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Nearly half of Fort Myers, Florida, residents are 65 or older. Seniors move here to enjoy the lush waterfront views, year-round warmth, and active cultural life. But over time, many seniors find that their homes or condos become a burden instead of a luxury. If you’re contemplating a move to assisted living in Fort Myers, whether for yourself or someone you love, here’s how to choose the perfect community.

Survey Your Lifestyle

Ninety percent of seniors say they want to age in their homes. Most cite their need for independence and an active lifestyle as motivating factors. Yet for many seniors, living at home actually becomes a barrier to independence.

If you can no longer drive, you may become dependent on others to go to doctors’ appointments, socialize, and take in Fort Myers’s fine dining. Even if you’re able to drive, nighttime driving can become a burden, and the costs of insurance and gasoline may be an impediment to doing all you wish.

Seniors with health concerns may be anxious about enjoying their homes and gardens, particularly if they’ve fallen before. Your friends and family may be increasingly concerned about your well-being, and you may wonder if you’ve made the right decision.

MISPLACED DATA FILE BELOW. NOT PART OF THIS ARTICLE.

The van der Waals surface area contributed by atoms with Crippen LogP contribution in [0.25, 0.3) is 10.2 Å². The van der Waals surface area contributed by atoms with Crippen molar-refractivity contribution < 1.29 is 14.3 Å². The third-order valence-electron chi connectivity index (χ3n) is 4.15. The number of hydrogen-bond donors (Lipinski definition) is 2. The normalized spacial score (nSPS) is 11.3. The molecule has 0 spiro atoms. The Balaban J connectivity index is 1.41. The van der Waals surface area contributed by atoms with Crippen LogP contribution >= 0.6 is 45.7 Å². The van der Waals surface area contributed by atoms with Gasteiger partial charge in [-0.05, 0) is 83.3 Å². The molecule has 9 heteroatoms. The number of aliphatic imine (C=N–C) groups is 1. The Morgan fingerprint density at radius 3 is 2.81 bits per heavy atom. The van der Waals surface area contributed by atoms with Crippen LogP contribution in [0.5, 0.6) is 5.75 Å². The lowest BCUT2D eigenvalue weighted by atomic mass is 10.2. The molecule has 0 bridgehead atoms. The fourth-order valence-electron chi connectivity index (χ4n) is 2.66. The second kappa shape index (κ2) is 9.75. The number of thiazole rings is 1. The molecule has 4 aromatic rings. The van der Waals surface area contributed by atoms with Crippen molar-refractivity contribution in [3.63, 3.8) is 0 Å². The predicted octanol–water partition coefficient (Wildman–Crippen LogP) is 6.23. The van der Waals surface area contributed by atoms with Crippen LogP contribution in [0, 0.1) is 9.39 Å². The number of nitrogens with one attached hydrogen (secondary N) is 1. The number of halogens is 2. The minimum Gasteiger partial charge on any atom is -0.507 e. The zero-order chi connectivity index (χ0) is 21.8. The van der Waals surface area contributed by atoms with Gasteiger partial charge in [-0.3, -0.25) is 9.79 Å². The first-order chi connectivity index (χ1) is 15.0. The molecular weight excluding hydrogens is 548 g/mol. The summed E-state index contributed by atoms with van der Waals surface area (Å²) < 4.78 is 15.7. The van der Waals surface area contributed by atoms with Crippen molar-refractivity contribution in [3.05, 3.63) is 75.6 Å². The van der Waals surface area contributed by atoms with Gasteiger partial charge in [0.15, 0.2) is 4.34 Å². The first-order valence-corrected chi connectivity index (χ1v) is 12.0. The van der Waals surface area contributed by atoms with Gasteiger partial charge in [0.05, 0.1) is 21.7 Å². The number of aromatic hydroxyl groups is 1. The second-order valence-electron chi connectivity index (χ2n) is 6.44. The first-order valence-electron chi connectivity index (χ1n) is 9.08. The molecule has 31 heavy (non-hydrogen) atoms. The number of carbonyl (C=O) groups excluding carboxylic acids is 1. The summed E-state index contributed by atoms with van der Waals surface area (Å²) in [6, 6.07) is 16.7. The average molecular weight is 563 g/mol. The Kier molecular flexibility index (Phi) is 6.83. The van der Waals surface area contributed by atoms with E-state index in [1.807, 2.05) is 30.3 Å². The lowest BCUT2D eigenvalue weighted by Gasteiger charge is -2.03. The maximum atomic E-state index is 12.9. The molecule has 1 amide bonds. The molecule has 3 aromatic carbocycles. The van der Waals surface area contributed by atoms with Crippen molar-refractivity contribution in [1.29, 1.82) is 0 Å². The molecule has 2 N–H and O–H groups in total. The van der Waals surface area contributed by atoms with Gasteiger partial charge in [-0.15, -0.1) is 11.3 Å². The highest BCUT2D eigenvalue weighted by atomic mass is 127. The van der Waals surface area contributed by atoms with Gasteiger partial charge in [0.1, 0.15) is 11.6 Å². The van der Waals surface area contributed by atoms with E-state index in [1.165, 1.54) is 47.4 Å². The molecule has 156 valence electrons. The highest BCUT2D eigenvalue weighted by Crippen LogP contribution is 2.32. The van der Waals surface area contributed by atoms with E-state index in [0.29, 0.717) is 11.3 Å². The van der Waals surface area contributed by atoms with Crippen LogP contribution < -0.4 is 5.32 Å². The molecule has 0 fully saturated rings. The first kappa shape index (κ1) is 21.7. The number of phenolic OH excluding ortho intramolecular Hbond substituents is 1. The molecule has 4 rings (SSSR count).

The good news is that senior living communities offer more socialization opportunities than you will ever have living in your home. You’ll also have access to classes, fine dining, and transportation that can preserve your independence. The right community can support you to continue growing and evolving during an exciting next chapter.

So take an honest look at your lifestyle. Is it bringing you satisfaction? If not, which changes would yield a happier life? Contemplating what a better life looks like can help you begin exploring senior living options.

List Your Needs First

Your next-door neighbor might love her knitting circle. Maybe you’re more interested in yoga, gourmet meals, or exploring genealogy. You’re not like your friends, neighbors, or family. So don’t choose a senior living community that adopts a one-size-fits-all approach.

Before you begin researching your options, know what you need. No matter how great a community is, it’s not right for you if it can’t address these needs. Some questions that can help you identify your needs include:

  • What activities do I hope to enjoy after I move?
  • What is the most frustrating thing about my life right now? Is there a living arrangement that could resolve the issue?
  • When I picture myself relaxed and happy, what do my surroundings look like?
  • When have I been happiest? What was my life like then? How can I recreate that scenario as much as possible?
  • What would make me truly excited to move to a new place? Fewer expenses? Gorgeous accommodations? Gourmet meals? Plenty of activities?
  • What sorts of people do I like to spend time with?
  • How social am I? Do I prefer an active, bustling community or occasional long walks with a close friend?
  • How much assistance do I need right now? Do I have any reason to believe that assistance level might change over time?

Take a Tour